Marcel Proust once said, "The real voyage of discovery consists not in seeking new landscapes, but in having new eyes." This is the story of that voyage: nearly drowning in the search for those landscapes but emerging, buoyant, with an augmented range of view.
You’ve travelled 8,000 miles. You hear foreign languages. They aren’t a lingua franca of your host country. Some faces are familiar, some more alien. Yet these masks don’t constitute the constituents of this land. You stroll the city. Is this the adventure into the exotic that you imagined?
An ode to the man who acquainted me with travel, and not only stretched the experience of my physical existence, but connected me with my past and gave me the tools necessary to create my future: my present as it exists today.
Appearances matter. People make all sorts of judgements, conjectures and conclusions based on looks. At times they can be slightly misleading. The key is to not get too caught up in the superficial… unless you're judging a café by the quality of their latte.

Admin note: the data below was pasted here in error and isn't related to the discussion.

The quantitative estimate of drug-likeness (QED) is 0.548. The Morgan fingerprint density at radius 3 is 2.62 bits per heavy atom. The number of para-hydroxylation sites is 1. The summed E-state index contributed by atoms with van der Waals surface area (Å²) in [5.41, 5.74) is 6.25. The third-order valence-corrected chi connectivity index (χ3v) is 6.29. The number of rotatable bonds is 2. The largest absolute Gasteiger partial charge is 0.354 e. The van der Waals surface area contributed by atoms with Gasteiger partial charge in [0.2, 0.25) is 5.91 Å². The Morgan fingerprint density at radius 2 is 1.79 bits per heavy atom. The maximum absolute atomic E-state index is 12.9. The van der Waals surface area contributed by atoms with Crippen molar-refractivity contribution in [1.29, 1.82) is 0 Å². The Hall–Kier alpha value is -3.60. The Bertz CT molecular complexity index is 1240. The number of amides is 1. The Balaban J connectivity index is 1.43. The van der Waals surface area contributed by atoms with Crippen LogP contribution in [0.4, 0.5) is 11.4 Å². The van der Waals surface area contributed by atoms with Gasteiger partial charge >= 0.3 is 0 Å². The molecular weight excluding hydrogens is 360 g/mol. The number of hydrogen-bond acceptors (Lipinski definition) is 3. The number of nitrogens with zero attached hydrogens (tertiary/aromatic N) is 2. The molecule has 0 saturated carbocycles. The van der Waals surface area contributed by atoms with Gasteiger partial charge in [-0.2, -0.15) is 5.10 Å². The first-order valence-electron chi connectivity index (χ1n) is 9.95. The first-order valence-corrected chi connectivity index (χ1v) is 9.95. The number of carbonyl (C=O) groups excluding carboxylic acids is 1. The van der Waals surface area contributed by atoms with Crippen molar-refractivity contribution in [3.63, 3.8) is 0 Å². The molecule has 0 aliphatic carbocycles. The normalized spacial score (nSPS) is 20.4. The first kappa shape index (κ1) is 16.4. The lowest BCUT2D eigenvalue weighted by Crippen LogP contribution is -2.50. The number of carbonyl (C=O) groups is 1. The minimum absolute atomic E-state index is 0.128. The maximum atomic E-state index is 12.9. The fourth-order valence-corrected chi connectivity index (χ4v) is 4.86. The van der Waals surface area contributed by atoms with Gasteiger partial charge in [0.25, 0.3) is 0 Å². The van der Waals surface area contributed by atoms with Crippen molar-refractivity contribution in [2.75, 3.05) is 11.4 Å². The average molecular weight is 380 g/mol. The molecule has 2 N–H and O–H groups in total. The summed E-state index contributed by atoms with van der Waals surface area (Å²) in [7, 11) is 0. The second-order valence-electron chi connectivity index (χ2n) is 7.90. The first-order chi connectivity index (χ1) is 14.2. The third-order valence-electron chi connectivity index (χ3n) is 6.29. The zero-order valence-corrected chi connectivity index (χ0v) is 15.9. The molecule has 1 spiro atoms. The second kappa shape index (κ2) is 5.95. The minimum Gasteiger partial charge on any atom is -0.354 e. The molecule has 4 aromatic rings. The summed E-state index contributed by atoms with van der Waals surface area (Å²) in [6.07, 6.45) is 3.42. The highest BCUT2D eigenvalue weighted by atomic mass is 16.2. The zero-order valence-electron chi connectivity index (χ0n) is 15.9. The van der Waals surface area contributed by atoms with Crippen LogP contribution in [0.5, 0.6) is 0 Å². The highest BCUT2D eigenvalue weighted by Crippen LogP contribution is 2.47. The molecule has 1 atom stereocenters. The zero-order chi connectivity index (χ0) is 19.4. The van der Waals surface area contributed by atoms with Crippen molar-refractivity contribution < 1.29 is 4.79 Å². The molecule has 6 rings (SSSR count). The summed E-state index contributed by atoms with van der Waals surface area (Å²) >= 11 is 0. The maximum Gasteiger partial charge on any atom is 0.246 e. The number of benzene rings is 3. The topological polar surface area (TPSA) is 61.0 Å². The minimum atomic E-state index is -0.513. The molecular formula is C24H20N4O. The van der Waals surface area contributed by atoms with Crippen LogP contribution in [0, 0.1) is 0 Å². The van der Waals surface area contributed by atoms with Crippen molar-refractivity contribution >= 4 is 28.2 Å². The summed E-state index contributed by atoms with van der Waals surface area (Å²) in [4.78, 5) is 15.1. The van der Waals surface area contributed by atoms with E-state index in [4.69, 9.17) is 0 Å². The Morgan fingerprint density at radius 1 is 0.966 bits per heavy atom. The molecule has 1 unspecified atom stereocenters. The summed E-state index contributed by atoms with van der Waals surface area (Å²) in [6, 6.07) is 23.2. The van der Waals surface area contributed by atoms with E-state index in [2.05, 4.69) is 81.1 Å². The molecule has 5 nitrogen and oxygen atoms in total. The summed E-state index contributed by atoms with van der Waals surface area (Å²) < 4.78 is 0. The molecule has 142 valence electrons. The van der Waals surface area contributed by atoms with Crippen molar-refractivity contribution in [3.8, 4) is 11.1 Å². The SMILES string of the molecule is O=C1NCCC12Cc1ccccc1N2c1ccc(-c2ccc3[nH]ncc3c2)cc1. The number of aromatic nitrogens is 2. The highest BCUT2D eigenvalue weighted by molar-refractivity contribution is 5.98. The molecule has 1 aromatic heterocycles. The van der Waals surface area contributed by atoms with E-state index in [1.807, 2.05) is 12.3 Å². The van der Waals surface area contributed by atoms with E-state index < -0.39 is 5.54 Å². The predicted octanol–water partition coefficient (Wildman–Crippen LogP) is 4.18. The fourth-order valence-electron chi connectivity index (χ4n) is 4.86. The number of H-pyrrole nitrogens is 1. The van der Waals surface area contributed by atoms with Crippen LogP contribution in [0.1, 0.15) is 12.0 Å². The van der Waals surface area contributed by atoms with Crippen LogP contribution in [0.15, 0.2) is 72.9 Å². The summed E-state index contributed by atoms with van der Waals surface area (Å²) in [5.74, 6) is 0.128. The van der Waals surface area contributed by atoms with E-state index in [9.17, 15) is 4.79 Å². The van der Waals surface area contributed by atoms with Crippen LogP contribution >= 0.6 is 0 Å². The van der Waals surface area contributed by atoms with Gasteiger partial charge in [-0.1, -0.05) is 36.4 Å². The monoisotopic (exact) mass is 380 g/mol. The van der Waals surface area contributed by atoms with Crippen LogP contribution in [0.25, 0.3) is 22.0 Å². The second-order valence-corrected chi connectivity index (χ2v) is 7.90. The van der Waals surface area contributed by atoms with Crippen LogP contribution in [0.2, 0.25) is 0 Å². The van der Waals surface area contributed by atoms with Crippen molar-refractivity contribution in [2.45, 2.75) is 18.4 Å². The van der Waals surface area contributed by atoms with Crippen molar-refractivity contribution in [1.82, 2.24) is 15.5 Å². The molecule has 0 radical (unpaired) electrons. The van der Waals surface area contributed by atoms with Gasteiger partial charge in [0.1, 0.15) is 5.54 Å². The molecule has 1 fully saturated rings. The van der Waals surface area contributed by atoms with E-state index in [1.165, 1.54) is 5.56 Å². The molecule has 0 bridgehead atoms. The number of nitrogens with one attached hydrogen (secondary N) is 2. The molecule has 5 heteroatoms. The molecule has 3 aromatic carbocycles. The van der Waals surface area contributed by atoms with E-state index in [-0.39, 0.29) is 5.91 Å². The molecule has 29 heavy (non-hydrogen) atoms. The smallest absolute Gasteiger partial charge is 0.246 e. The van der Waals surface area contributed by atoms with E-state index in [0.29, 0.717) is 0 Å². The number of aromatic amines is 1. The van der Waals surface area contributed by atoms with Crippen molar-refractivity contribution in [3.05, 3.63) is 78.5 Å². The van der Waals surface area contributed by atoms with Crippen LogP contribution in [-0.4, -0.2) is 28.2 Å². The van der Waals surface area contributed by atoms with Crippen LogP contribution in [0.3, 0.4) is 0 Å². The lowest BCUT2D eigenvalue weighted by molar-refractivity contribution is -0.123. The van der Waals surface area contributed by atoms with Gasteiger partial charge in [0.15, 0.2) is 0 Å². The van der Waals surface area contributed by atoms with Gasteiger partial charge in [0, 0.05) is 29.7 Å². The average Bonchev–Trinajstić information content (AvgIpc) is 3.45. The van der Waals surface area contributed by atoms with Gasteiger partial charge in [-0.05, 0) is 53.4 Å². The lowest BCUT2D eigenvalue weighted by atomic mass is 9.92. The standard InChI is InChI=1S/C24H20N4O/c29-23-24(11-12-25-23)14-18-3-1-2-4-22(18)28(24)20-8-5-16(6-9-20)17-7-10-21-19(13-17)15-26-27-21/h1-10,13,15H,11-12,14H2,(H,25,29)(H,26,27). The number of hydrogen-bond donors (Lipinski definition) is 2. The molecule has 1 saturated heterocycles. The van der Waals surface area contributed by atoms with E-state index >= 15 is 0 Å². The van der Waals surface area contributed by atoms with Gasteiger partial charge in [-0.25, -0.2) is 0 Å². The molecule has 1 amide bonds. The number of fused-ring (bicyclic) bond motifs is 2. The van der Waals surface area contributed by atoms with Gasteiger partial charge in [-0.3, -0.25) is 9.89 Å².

Embarrassment. I have felt this emotion after finding myself surrounded by compatriots who conduct themselves below appropriate levels of civility. When abroad, it can be helpful to connect with fellow expats; often it can be easy to build a rapport as you share many commonalities. Though you’ve just met, there is a certain level of familiarity. But what happens when things get too familiar?
As I kid I was interested in trains, trolleys too. Anything that had a track. Who wasn’t all about "Thomas & Friends"? I would religiously watch the show, was familiar with all of the characters and even had my own toy car from the show (which is still lodged in a radiator at my childhood home). When I watched Mr. Rodgers I always wondered where the trolley actually went.